Justice Department E-Mails Give Insight Into Controversial Firings
March 20, 2007 — -- The Justice Department sent roughly 3,000 pages of internal documents about the firing of U.S. attorneys by courier to congressional investigators late Monday.
These new e-mails provide some insight into why the Justice Department fired eight U.S attorneys, but it's unclear whether their release will be enough to save Attorney General Alberto R. Gonzales' job.
The e-mails show that one Justice Department official at the center of the controversy appeared very concerned about senators wanting to investigate the matter.
An e-mail from Gonzales' former chief of staff, D. Kyle Sampson, expresses concern about one of the fired attorneys testifying before Congress. The attorney, Bud Cummins of Arkansas, allegedly declined a request to testify, but sought an opinion from the department on whether he should.
Sampson indicated his concern over questions Cummins would likely have to answer and advised against it.
Some of the questions Sampson feared Cummins would have to answer were "Did you resign voluntarily?" and "Were you told why you were being asked to resign?"
The Justice Department replaced Cummins with an associate of White House political adviser Karl Rove.
Sampson resigned last week amid the controversy.
But Justice Department officials maintain the e-mails show there is no smoking gun -- nothing indicating that U.S. attorneys were fired to stop them from investigating Republicans, because they would not aggressively pursue Democrats, or for other political motives, an accusation Democrats on Capitol Hill have thrown at the administration.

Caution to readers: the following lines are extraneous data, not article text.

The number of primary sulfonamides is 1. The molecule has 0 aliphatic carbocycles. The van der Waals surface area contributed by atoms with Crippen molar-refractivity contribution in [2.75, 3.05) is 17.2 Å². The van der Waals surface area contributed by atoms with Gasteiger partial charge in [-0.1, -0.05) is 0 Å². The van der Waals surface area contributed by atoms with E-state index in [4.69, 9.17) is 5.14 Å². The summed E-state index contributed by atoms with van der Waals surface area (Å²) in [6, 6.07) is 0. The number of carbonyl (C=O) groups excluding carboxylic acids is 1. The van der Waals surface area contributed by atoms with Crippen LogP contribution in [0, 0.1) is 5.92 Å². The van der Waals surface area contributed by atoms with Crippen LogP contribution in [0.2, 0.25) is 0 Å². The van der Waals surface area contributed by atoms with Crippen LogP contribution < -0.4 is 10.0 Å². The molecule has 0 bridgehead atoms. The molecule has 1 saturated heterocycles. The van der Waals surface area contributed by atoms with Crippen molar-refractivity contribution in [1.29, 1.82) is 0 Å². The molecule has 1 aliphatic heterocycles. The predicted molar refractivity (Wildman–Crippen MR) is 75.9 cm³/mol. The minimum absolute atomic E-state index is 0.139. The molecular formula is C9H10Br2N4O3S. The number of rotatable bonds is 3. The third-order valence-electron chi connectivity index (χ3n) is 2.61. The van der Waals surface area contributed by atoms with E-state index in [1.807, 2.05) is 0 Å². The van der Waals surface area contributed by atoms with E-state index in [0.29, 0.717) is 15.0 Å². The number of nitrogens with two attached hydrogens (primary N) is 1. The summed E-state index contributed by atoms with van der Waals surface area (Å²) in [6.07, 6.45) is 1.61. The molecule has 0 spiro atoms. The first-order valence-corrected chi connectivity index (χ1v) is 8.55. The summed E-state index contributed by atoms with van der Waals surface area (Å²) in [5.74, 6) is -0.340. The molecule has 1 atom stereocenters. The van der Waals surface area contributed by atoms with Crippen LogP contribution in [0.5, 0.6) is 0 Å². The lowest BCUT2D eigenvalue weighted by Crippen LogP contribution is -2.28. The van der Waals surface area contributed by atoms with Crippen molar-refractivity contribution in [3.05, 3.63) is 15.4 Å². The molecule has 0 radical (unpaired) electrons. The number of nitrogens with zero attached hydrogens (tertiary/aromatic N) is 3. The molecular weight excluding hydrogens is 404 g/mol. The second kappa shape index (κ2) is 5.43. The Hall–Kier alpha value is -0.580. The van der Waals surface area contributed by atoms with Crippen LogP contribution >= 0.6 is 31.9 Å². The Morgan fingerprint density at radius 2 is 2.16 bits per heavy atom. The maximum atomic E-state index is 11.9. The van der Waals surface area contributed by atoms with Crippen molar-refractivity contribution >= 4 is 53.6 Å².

The documents appear to show that Sampson did keep Gonzales generally aware of the plan to remove the attorneys. Gonzales' staff continues to maintain that the attorney general was not intimately involved.
Political analyst Norm Ornstein of the American Enterprise Institute said the staff's claim might not hold up as more information comes out.
"The attorney general is in a position where either he lied directly about his involvement about what the attorney general did, or he was clueless about what his own chief of staff was doing right under his own nose," Ornstein said. "So you've either got dissembling or incompetence, there is no third alternative here. That leaves the attorney general in at best a precarious position."